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How to write effective emails

An unprecedented amount of emails are being exchanged throughout the world every day. Jocelyn K. Glei, author of Unsubscribe, explains why it is more important than ever to write effective emails to grab your recipients’ attention.

If writing a letter a hundred years ago was the equivalent of sitting down with someone in a quiet room and talking face-to-face, writing an email today is like yelling at someone across a noisy traffic intersection while they’re rushing to an appointment.

Everyone is overloaded and overbusy. We exist in a state of continuous partial attention as we shift nimbly back and forth between myriad forms of communication — email, text, instant message, social media and the web. That means your email isn’t just competing with other email for someone’s attention; it’s competing with everything.

We’re also reviewing our email on our mobile phones with increasing frequency. On average more than 50 per cent of emails are checked for the first time on a phone. During that time we skim and trim our inboxes, responding to urgent items on the go and flagging less pressing items to be revisited when we’re back at our desks.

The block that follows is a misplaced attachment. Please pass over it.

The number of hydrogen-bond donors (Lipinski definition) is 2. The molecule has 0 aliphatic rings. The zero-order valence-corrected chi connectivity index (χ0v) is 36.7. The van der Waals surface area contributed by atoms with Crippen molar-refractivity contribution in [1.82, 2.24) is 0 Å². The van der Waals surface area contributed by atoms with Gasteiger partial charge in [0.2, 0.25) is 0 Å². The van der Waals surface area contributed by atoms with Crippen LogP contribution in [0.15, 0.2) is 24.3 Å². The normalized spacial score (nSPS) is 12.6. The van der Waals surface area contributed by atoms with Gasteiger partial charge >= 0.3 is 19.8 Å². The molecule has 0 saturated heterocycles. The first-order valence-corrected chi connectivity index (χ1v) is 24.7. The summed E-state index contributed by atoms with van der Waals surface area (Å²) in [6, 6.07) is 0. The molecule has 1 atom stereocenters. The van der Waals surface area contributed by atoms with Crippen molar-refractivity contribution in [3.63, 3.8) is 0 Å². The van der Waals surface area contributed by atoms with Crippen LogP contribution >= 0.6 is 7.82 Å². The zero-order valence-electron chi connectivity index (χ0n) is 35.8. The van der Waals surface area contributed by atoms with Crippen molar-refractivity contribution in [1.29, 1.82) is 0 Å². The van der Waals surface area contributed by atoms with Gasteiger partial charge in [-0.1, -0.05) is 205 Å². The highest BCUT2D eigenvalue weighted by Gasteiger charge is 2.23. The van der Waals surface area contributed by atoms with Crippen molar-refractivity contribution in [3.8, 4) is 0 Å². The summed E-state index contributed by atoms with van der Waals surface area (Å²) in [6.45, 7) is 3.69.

That means your email will most likely be digested in a quick glance while the receiver is on their phone, flitting back and forth between other tasks. At best your correspondence will get a quick flash of their attention. If it’s deemed compelling based on that passing glance, they will probably return to it later. But if you make a poor first impression, it’s game over before you even get started.

One of the most important aspects of emailing is considering your audience . . . 

We typically write emails in a bubble. We compose alone and without feedback. This can make it feel like a private, personal act when in fact it’s not about you at all. It’s about the two of you. Every email is a conversation, a social interaction that requires politeness, sensitivity, finesse and kindness.

Which is why your most important task before composing an email is to consider your audience. Are you writing to your boss? To an important person you don’t know? To a client or customer who might be upset? To a coworker who’s on the verge of burnout? Each of these scenarios demand different writing strategies and tones. Rather than focusing on what you need, put yourself in their shoes: How busy are they? What information do they need? What would put them at ease?
If this sounds like a lot of work for a little old email, think about it this way: if you take the time to consider your audience and their needs now, your emails will be more effective, you will be more likely to get what you want, you will have fewer fires to put out, and you will ultimately have to spend less time on email.